Before You Call 911 on a Cell Phone

Here's What You Need to Know

Male and female paramedics in cab of ambulance
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When you call 911 from a landline in most parts of the country, emergency responders can find you—even if you don't know where you are or you can't speak. That's because calling 911 from a traditional landline (a telephone connected to the lines on the poles) makes a computer in the dispatch center show the number and address of the phone you're using.

It's called the ANI/ALI (automatic number identification/automatic location identification) and it's standard equipment in any Public Service Answering Point (PSAP), which is colloquially known as the 911 center.

Mobile Phones Aren't Landlines

When you make a 911 call on a cell phone, you are sending signals through the air. The tower that picks up your phone's signal may be near or not. That's not enough information for the dispatcher to find you. It's like playing "Marco Polo" in the pool--blindfolded with just sound to guide you.

The Federal Communications Commission requires that all wireless carriers must be able to pinpoint your location for the 911 dispatchers, but the rule is coming in phases and there are plenty of exceptions.

Location, Location, Location

When you call 911 from a mobile phone, the call often lands in a regional center. A call-taker in a far-away city or county may answer. To get help to you, there are two pieces of information the call-taker needs to know immediately:

  1. Tell the call-taker which city you're calling from.
  2. Tell the call-taker what type of emergency you have (police, fire or ambulance).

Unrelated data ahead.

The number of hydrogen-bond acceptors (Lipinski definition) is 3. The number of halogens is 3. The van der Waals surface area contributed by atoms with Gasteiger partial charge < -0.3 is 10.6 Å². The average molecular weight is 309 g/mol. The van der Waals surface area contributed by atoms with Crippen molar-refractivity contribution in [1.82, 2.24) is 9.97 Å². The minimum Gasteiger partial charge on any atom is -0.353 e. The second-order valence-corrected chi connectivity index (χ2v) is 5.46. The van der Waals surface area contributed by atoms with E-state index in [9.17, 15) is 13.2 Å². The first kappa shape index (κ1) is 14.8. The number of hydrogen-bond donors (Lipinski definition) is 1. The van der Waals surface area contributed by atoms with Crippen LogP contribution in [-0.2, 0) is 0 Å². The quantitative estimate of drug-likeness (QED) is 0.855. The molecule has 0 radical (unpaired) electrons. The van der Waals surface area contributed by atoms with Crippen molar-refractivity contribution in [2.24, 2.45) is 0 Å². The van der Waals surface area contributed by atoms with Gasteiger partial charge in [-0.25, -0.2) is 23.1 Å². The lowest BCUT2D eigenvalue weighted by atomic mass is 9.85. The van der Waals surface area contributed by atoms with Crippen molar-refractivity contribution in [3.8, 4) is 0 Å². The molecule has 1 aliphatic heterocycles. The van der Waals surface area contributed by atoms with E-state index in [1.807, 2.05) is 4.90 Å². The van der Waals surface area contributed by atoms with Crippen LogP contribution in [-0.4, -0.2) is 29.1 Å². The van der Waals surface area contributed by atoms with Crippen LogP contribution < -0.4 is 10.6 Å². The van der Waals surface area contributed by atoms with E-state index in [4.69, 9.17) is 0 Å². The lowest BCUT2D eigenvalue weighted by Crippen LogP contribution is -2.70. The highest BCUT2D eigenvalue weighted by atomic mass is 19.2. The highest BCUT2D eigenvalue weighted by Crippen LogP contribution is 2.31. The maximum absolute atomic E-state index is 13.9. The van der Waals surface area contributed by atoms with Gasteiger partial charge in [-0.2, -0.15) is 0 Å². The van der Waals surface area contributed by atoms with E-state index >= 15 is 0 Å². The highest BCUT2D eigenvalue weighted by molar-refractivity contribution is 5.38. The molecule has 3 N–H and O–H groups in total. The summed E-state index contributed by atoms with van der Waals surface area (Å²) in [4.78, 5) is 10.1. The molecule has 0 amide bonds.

Different emergency services use different dispatch centers. With the right information, the call-taker will transfer you to the right center.

      Any Phone Will Do

      Wireless carriers are required to complete 911 calls, even when the phone is not activated. Any phone that turns on and can receive a signal is capable of making a 911 call.

      Important: if the phone you're using isn't activated, there isn't a phone number assigned to it. That means if you're disconnected from the dispatch center, you must call 911 back. They will not have a way to call you.

        Keep Calm and Speak Clearly

        Professional call-takers are trained to get information from you. They're staring at a computer screen that has all the relevant questions. Listen carefully, and answer as concisely as possible.

        Remember, responders can only respond if they know where they're going. Make sure you get the location as detailed as possible.

        The National Emergency Number Association (NENA) reports that in 2011, more than 31% of US households were only using a wireless phone. In 2011, there were 146 million 911 calls from mobile phones.

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